Weekly Nature Question #3: What Species of Lizard Is This?

My Weekly Nature Question is about my asking for help from the blogosphere (and other internet users) to learn about species living in Angeles Forest and to share that learning with others.  I’m really hoping that this turns out to be a viable and meaningful way to share knowledge.

The answer to last week’s tree question turned out to be a Limber Pine.  More information on this tree is now on it’s page in the Forest Life section of this blog and will be updated as new information is shared.

I’d like to extend thanks to:

Dave Bucholtz for being the first to correctly identify the species and to blogger Scott Turner of the blog 1000 miles for confirming the identification, providing a nice description and link to a photo.  As a side note, I assume Scott’s post with a link made it past the spam filter because he’s posted here before.  So, if you have a link to share and it doesn’t show up in the comments, please assume it went into spam and send me the link through my contact page.  I also want to say thanks to blogger Henry Mowry of the blog Mowry Journal for checking with his naturalist to confirm the identification and to everyone else who commented on this question.  Knowing what to look for led me to a page on the Encyclopedia of Life that also identified the Wally Waldron Tree as a Limber Pine.

This week nobody sent me any links to blog articles and I was unable to find any through the search feature in the WordPress reader.

This Week’s Question:  What species of lizard is this?  I’ve only seen this species of lizard one time in close to 1,600 miles of hiking in Angeles Forest.

November 2011

November 2011

Above photo taken from the South Fork Trail

November 2011

November 2011

Above photo taken from the South Fork Trail

November 2011

November 2011

Above photo taken from the South Fork Trail

9 thoughts on “Weekly Nature Question #3: What Species of Lizard Is This?

  1. According to “my naturalist” — my son, who works for LA County Parks, in the Natural Areas department, agrees this is a nicely colored Great Basin Collared Lizard. He also states it’s well within its natural range on the South Fork Trail. We saw one of these last year in the Antelope Valley’s Gerhardy Wildife Sanctuary, though I didn’t get a nice picture like you did! Love what you’re doing with this blog!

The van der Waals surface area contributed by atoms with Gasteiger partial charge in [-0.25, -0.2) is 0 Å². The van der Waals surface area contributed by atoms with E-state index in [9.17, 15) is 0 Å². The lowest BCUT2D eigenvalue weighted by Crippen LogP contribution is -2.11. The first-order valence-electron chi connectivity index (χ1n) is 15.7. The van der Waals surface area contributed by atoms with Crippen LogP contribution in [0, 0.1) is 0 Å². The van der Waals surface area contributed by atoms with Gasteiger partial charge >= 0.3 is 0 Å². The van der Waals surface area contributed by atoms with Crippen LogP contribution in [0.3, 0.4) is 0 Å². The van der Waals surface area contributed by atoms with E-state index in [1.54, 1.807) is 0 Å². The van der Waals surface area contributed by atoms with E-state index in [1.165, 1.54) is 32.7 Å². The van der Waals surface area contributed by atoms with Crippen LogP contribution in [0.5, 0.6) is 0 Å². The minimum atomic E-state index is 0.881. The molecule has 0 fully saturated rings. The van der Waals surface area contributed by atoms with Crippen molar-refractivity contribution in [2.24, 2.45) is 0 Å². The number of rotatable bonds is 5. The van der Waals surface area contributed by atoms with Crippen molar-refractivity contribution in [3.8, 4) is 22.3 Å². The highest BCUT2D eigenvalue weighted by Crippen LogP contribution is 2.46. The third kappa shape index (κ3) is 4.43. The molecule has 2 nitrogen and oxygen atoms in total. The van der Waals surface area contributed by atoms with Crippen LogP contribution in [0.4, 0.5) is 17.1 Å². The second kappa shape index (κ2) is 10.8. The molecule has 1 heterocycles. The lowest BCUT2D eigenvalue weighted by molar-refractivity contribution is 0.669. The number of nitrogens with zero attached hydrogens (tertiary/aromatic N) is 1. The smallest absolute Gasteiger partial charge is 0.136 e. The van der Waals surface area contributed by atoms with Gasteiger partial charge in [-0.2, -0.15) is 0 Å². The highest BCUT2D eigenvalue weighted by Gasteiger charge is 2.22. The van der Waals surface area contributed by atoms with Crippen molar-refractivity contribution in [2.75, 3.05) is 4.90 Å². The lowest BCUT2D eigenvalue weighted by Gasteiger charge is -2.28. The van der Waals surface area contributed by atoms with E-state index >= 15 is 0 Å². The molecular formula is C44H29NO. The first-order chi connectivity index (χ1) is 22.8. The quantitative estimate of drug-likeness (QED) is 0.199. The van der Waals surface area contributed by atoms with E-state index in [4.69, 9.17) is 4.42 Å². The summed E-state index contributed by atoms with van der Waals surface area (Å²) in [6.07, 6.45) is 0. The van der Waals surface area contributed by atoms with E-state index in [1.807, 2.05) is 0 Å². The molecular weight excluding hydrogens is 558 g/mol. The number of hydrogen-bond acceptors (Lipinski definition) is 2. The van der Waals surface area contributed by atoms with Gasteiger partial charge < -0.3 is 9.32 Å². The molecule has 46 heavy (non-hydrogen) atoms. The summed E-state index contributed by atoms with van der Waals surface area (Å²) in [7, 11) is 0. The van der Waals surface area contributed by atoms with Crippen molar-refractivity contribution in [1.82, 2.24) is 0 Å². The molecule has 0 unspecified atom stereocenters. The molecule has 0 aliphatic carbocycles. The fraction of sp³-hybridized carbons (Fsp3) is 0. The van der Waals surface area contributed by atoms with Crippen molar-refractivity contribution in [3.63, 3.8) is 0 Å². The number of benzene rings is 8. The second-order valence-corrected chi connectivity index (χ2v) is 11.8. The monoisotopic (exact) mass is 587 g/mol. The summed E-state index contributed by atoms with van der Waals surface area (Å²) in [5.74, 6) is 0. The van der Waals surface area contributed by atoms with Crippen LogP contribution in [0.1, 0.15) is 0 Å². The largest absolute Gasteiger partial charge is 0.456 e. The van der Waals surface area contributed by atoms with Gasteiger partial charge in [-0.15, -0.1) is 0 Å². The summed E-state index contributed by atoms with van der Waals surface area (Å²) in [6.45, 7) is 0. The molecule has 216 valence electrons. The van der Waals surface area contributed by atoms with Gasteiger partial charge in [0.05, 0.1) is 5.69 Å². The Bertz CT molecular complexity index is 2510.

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    • Thanks for checking in with your naturalist son. I was wondering if this was a released pet. It’s very helpful to know that my sighting was within its natural range of habitation. I appreciate your help in my efforts here! Nice to know you like what I’m doing.

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  2. What a beauty! That’s a Collared Lizard (A “Great Basin Collared Lizard” to be more exact), of course. I’m wondering if it is indigenous, or if someone released their pet. This lizard is more commonly found in deserts and likes temperatures toppling 100 F. They can run on their hind legs. I just researched it and they don’t appear to exist in Angeles. Was it exceptionally hot on that day? I really do wonder if this was a released animal.

    http://www.californiaherps.com/lizards/pages/c.bicinctores.html

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    • Actually it was in the 60’s or low 70’s max. I took this picture the same day I took the picture with snow and pine cones shown in this week’s gallery photos. Granted, I was about 1,000 feet lower in elevation away from the snow when I saw the lizard. Thanks for identifying Great Basin over Baja California. I was impressed to read that they sometimes eat snakes.

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